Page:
EDIT: Nothing in case record since November - Midland must have moved on.

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3 hours ago, Goody_Ouchless said:

Wow - that is astounding.

Not at all. Here's why:

"They alleged their credit card had been stolen more than five (5) years ago"

I've always said a JDB will never prevail in an AZ court if they testify under oath that they did not incur the charges. Harris knows the rest of it is smoke and mirrors and falls back on Parker if a defendant doesn't deny using the card. 

 

 
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Quote

Not at all. Here's why:

"They alleged their credit card had been stolen more than five (5) years ago"

I've always said a JDB will never prevail in an AZ court if they testify under oath that they did not incur the charges. Harris knows the rest of it is smoke and mirrors and falls back on Parker if a defendant doesn't deny using the card.

Defendants initially answered pro se but eventually were represented.  The initial pro se answer contained;

Quote

Defendants filed an Answer pro se on October 21, 2016, and denied the debt. They alleged their credit card had been stolen more than five (5) years ago and asserted they asked Plaintiff for an itemized accounting of the debt but Plaintiff refused to respond.

Then, more than two months later, an amended answer was filed - probably when the  Defendants retained counsel.  The amended answer contained a lot of extra stuff;

Quote

“Amended Answer to Complaint with Affirmative Defenses” ... denied all of Plaintiff’s allegations with the exception of the allegation about their residency. Defendants requested that the trial court dismiss the action and award them their attorneys’ fees. Defendants also raised a number of affirmative defenses including failure to state a claim on which relief could be granted; statute of limitations; lack of standing; statute of Frauds; failure of consideration; lack of privity; agreements outside of the written contract which violated the parole evidence rule; the lack of a valid assignment; accord and satisfaction; unclean hands; estoppel; laches; failure to name necessary parties; as well as a violation of the Federal Truth-in Lending Act; and unjust enrichment. Defendant included other defenses as well.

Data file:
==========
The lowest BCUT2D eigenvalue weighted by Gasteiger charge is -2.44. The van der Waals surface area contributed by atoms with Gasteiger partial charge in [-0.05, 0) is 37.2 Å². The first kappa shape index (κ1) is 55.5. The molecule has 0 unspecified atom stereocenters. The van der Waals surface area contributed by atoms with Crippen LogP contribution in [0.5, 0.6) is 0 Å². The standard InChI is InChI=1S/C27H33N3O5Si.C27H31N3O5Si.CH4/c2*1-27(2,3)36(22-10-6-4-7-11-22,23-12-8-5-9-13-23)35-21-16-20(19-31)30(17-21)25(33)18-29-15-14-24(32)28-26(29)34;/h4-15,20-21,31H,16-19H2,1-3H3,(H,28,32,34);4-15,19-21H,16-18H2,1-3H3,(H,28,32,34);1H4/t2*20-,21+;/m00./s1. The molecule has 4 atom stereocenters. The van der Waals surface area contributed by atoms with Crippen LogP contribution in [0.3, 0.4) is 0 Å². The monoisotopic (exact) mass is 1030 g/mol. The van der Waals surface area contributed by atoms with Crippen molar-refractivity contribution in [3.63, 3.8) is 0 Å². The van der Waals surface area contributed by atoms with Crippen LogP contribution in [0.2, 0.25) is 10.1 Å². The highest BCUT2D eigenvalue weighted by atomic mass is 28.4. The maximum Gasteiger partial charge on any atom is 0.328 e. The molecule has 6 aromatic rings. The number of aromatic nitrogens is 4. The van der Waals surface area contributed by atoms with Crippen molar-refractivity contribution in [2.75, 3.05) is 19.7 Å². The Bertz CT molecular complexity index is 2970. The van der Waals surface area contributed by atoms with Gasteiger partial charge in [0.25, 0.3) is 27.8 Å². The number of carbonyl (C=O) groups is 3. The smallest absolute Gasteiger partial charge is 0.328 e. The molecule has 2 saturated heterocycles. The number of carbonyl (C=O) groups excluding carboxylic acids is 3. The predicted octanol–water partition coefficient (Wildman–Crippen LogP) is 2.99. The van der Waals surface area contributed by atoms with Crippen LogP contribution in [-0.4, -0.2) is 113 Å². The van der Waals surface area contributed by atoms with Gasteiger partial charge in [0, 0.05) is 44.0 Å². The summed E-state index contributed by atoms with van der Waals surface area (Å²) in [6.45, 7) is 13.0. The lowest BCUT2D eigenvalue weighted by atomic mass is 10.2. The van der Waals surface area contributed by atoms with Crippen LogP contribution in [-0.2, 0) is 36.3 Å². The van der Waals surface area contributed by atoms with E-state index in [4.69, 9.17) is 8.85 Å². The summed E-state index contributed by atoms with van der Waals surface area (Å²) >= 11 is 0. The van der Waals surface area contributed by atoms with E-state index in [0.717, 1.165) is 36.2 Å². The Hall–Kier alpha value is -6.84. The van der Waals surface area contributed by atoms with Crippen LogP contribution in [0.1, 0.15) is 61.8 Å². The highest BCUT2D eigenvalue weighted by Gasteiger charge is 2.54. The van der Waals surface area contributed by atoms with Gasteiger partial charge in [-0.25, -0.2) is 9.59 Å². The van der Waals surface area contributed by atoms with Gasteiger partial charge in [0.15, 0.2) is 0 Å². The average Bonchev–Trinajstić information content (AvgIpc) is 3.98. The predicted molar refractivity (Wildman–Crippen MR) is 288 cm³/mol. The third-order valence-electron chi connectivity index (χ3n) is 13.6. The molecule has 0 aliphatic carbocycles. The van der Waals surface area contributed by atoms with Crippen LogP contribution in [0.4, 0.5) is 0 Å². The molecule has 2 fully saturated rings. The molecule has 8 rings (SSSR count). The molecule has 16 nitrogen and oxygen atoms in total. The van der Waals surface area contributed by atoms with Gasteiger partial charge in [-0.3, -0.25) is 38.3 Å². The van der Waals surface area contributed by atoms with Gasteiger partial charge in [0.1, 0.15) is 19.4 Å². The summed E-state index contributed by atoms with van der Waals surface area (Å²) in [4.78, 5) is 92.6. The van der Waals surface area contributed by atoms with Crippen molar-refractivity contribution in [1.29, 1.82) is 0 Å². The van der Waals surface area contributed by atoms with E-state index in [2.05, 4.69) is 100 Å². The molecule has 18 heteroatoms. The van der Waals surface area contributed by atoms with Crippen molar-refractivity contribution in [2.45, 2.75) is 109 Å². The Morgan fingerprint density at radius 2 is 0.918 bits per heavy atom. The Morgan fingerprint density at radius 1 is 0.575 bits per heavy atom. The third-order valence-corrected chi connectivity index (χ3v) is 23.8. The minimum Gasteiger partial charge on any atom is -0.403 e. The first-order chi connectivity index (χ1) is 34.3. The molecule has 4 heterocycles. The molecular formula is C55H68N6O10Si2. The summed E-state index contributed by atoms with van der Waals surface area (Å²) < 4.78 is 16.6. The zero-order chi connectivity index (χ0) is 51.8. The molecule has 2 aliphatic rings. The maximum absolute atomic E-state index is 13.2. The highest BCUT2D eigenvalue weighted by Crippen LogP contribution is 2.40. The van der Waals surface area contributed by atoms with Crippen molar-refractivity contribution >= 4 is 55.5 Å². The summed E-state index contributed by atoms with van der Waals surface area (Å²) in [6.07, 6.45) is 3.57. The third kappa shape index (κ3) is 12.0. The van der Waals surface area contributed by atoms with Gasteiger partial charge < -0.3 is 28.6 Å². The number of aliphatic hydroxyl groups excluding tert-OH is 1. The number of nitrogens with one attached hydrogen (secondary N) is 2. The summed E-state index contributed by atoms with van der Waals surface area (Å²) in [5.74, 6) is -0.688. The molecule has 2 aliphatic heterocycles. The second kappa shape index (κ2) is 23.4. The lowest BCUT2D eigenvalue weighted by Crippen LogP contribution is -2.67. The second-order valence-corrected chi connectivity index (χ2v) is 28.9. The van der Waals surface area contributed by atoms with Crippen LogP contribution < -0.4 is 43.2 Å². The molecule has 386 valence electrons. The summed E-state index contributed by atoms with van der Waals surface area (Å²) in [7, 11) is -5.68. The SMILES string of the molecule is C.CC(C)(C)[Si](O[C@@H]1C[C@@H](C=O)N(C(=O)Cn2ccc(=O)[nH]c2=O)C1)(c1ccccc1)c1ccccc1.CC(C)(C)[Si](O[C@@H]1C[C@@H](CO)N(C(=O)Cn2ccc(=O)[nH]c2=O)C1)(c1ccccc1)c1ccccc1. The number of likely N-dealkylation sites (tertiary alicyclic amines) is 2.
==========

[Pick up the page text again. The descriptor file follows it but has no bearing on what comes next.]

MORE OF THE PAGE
The two filings of an answer to the complaint may have been made under penalty of perjury, which is arguably not quite exactly the same as being under oath.

It is not clear if the amended answer repeated the allegation that "their credit card had been stolen more than five (5) years ago".  That sounds more like how a pro se would answer rather than an attorney.  I wonder how the defendants included that allegation within the answer...

So, are you saying that the allegation made about the stolen credit card (in the initial pro se answer) is all that it took for the defendants to defeat the summary judgment motion?  Absent that, they would have lost?

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2 hours ago, Harry Seaward said:

I've always said a JDB will never prevail in an AZ court if they testify under oath that they did not incur the charges. Harris knows the rest of it is smoke and mirrors and falls back on Parker if a defendant doesn't deny using the card. 

Nothing in this case ever hinged on the stolen card angle. They never alleged ID Theft, which would have meant none of the charges were theirs. The "stolen card" thing was most likely window dressing for their demand of a full accounting of charges - something they knew would never be provided. I don't see it in the record, but undisputed payments after the card was allegedly stolen would torpedo that line of defense.

Now there may have been other deficiencies in the evidence provided, but I doubt Bursey makes those mistakes. 

Harry - didn't your appeal touch on this very topic - the idea that MSJ was inappropriate when disputes over issues of material fact remained? 

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This may need it's own thread. Harris' ruling is quite explicit and essentially turns the clock back 10 years in these matters. Evidence that has sufficed in the past is now wholly insufficient - she expects plaintiff to provide complete sales agreement and any electronic data (spreadsheets, etc.) that was included in the sale. Same with affidavit from Midland - unless they somehow messed up and the affidavit didn't comply with Parker (which is unclear from ruling), Harris seems to be saying that much more specific detail is required. Harris' now expects a detailed resume of affiant's qualifications and a specific run down of the events occurring on the day the account in question was reviewed.

Maybe this was a left-over case (2012 was last year of statements) that Bursey threw at the wall, hoping something would stick. Perhaps the documentation was totally out of whack with what is submitted today. If not, this is a road map of how to fight in court - argue (1) that everything included in transaction between OC and debt buyer is required to prove standing, and (2) that Midland's affidavit is a joke unless accompanied by resume of affiant and a detailed accounting of when/where/how and to exactly what extent the affiant reviewed the defendant's account.

Welcome to 2008!

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3 hours ago, Xerxes said:

So, are you saying that the allegation made about the stolen credit card (in the initial pro se answer) is all that it took for the defendants to defeat the summary judgment motion?  Absent that, they would have lost?

Yes.  That has been my observation with her rulings.
http://www.courtminutes.maricopa.gov/docs/Lower Court/122013/m6097285.pdf